In the four years since Latino union leader Baldemar Velasquez first started organizing in North Carolina, the founder and president of the Farm Labor Organizing Committee has stressed the importance of coalition-building in the effort to unionize the state’s farmworkers.
Velasquez has garnered support from the state AFL-CIO and numerous secular and faith-based progressive groups, but since FLOC announced its boycott of Mt. Olive Pickle Co. products in March 1999, little headway has been made in the effort to persuade consumers to join the effort.
That may be changing. While past FLOC events have focused primarily on the plight of farmworkers, last Saturday’s Juneteenth march and rally in downtown Raleigh demonstrated that FLOC is making lots of new friends.
More than 300 people–a solid mix of blacks, whites and Latinos–showed up for Juneteenth, a worldwide celebration that honors the ending of slavery. Mixed in with the “Boycott Mt. Olive” placards were lots of other signs. Socialists from Jacksonville, union workers from Greenville, a group opposed to police brutality from Greensboro and advocates of affordable health care from the Triangle were among those marching alongside Velasquez.
Velasquez said a key goal of the boycott campaign is to unite all workers. “We all belong in one solid movement–the working people. We have to overcome the politics of division.”
FLOC is calling on Mt. Olive to enter into a unique three-way collective bargaining agreement between the union, the farmworkers who harvest cucumbers for Mt. Olive and the cucumber growers. Mt. Olive CEO Bill Bryan has refused to support FLOC’s efforts, saying his company only buys from growers who comply with all federal labor laws. The issues being raised by FLOC should be taken up with the growers, not Mt. Olive, Bryan says.
As last week’s march moved down South Wilmington Street, crowds of people stopped to watch and listen to the cadence of the crowd’s chanting: “The workers need a living wage–put an end to corporate greed,” and “Don’t spend a nickel on a Mt. Olive pickle.”
Velasquez said he’s not worried that FLOC is diluting its message by joining forces with so many groups with diverse views. “Invariably, the opposition has the same bankers, the same international financial cartels and multinational corporations to support the status quo.”
For the boycott to work, FLOC must “go after the financial institutions that are connected to the Mt. Olive Pickle Co.,” Velasquez said. “As far as I’m concerned, anyone that’s making any money off these pickles … is contributing to the exploitation of the workers in the fields.”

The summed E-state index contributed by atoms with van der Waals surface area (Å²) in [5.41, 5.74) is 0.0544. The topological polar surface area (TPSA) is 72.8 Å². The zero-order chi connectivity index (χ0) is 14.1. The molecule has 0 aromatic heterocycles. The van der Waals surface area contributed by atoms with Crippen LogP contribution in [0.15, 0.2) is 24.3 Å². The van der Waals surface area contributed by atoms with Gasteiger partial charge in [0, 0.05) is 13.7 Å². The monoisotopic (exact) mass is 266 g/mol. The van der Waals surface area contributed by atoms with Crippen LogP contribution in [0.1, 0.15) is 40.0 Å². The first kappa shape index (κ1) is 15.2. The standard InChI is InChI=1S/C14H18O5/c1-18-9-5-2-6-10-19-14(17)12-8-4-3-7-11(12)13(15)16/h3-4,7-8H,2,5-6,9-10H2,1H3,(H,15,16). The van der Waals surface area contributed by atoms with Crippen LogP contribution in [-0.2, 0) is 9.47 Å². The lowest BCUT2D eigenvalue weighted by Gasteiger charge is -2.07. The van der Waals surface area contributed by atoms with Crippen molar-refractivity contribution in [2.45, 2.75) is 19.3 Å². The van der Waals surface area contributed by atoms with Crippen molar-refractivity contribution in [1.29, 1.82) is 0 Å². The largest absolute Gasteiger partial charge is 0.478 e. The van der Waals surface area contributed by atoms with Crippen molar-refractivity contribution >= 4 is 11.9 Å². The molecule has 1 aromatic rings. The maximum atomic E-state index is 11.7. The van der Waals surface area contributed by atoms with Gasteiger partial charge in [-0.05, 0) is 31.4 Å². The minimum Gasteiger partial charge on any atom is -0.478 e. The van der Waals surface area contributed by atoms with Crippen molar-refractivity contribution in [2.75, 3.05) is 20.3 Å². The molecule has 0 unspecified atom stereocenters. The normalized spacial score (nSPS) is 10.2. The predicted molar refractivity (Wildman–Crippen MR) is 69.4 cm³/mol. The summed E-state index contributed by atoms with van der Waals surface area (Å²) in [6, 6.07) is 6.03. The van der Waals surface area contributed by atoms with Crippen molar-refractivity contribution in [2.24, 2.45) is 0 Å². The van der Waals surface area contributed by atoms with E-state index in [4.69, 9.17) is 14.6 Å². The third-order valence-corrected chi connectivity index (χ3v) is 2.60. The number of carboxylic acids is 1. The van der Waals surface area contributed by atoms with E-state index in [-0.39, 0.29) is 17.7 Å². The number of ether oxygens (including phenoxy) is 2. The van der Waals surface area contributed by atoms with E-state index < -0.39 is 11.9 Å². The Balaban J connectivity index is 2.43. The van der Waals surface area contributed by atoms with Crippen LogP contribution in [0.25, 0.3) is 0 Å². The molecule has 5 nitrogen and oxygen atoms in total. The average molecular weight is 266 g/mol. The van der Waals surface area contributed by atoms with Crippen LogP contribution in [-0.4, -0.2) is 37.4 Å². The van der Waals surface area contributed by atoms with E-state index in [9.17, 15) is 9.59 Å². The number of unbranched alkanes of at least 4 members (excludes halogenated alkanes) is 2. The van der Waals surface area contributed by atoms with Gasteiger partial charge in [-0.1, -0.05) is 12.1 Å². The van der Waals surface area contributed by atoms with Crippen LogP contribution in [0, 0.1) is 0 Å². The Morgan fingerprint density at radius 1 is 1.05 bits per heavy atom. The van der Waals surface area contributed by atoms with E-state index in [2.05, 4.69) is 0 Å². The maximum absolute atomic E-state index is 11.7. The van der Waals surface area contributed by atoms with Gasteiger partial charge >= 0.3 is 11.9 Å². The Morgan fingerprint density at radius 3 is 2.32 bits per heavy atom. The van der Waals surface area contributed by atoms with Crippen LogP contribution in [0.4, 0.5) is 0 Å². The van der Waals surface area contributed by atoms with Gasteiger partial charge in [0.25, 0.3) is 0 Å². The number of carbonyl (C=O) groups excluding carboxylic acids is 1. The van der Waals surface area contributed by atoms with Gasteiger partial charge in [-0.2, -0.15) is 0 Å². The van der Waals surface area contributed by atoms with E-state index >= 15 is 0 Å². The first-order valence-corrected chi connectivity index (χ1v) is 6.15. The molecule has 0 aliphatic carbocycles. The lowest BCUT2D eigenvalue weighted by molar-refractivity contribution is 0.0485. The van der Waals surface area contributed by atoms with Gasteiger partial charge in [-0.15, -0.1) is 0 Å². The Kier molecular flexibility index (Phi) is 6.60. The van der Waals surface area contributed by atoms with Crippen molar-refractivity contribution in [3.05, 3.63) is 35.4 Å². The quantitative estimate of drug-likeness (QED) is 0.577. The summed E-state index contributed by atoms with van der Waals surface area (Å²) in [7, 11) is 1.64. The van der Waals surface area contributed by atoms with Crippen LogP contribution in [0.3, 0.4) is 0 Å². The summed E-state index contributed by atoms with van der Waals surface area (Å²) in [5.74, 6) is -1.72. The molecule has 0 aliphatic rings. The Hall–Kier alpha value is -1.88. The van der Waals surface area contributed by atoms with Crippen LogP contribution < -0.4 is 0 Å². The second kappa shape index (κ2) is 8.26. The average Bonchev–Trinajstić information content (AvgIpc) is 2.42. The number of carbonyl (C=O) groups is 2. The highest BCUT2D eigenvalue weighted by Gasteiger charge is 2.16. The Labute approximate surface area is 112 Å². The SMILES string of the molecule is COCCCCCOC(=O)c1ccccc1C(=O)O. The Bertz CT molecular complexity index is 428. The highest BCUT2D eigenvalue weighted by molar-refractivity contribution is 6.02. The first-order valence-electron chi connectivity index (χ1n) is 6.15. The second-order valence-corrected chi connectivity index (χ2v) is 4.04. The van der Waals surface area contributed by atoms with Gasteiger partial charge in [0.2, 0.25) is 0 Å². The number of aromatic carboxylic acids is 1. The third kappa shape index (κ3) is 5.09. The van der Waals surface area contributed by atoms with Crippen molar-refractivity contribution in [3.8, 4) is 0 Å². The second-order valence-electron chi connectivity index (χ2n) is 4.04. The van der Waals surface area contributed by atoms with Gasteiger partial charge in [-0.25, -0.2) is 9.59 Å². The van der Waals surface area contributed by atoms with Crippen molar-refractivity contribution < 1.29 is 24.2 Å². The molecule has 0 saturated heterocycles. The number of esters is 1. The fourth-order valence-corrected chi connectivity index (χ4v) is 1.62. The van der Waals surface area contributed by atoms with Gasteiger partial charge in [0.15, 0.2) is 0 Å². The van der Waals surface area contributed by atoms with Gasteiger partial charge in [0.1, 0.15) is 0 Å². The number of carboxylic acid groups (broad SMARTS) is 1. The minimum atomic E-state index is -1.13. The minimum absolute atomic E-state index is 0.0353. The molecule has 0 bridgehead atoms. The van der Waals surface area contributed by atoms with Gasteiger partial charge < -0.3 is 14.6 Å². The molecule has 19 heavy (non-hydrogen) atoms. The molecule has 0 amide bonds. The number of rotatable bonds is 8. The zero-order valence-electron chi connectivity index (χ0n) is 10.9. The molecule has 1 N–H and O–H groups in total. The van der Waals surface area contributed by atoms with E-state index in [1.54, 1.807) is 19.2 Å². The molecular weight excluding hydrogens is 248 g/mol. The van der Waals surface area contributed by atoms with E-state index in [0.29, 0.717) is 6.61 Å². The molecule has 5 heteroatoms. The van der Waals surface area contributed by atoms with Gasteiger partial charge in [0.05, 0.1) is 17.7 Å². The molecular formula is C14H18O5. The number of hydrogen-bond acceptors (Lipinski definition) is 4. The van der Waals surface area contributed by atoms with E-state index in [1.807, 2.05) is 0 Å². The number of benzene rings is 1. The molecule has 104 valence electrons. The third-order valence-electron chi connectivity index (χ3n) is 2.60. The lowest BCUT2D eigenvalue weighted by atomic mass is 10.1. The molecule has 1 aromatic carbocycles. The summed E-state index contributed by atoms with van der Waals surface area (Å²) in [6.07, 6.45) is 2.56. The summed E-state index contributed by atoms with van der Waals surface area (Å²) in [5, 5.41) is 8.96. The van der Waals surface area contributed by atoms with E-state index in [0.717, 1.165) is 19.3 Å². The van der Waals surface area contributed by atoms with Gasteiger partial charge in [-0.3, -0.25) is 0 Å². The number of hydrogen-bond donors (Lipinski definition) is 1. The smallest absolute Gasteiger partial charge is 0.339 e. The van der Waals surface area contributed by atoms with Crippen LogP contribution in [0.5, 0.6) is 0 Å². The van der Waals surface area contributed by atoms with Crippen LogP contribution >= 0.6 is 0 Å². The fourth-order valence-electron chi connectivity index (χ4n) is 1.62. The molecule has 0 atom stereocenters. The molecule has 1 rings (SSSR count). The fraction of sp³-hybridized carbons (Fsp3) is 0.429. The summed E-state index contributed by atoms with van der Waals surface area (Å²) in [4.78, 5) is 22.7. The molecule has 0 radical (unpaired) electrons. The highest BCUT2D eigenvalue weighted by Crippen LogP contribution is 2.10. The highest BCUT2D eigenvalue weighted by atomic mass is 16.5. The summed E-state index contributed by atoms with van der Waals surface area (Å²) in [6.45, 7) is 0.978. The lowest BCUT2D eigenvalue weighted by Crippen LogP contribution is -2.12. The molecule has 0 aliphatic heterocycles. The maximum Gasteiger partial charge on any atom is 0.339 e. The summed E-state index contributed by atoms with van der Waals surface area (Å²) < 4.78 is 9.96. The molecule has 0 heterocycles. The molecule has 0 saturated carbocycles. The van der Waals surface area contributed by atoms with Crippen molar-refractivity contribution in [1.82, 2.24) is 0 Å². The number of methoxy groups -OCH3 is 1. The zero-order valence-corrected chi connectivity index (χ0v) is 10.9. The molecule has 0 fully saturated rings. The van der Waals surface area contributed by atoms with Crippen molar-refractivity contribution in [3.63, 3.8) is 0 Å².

Slavery may have been outlawed in the United States, but the practice never died, Velasquez said. Velasquez cites a farmer who once told a FLOC worker: “The North may have won the war, but that was just on paper. We’ve never given up our slaves.”
“We hear a lot of that language directly from farmers who tell us we’re the new slaves.” Velasquez said. “We, the Mexicans, are the new slaves.”
In the United States, white lives remain more valuable than those of African Americans and Latinos, Velasquez said. For example, when a mass shooting occurred at Columbine High–a white middle-class school–“that tragedy was addressed properly,” Velasquez said. “But when black kids and Latino kids are killed in the fields and in the urban areas it’s not as important, it’s not as drastic.”B
arbara Prear, a leader in the successful effort to unionize housekeepers at UNC-Chapel Hill in the ’90s who is now a member of the United Electrical Workers, was also marching with Velasquez. “It’s all about uniting,” Prear said. “We have to come together.”
Marching near Prear was 10-year-old Harmony Tripp, a little redheaded, freckle-faced girl from Jacksonville who was sporting a red T-shirt with a quote from Eugene Debs, and a button from the Young Peoples Socialist League.
“I like fighting for peoples’ rights,” said Tripp, whose stepfather, Vernon Kelley, is president of the Socialist Party of North Carolina. “I feel like I’m doing a really important thing.”
For Velasquez, the important thing is get enough consumers to think like Tripp.
“I don’t think that [the owners of the Mt. Olive Pickle Co.] are bad people,” he said. “I just think that this is the way they’ve done business for so long in the South that there’s no reason to change it. I think that these cultural institutional relationships are the most difficult things to evolve and to change, so when we ask them to do things differently we’re asking that they actually change the entire lifestyle, the way they live and the way they’re used to thinking about things. To me that’s one of the biggest obstacles.
“The only way we can do that is to make it more costly for them not to address these things.”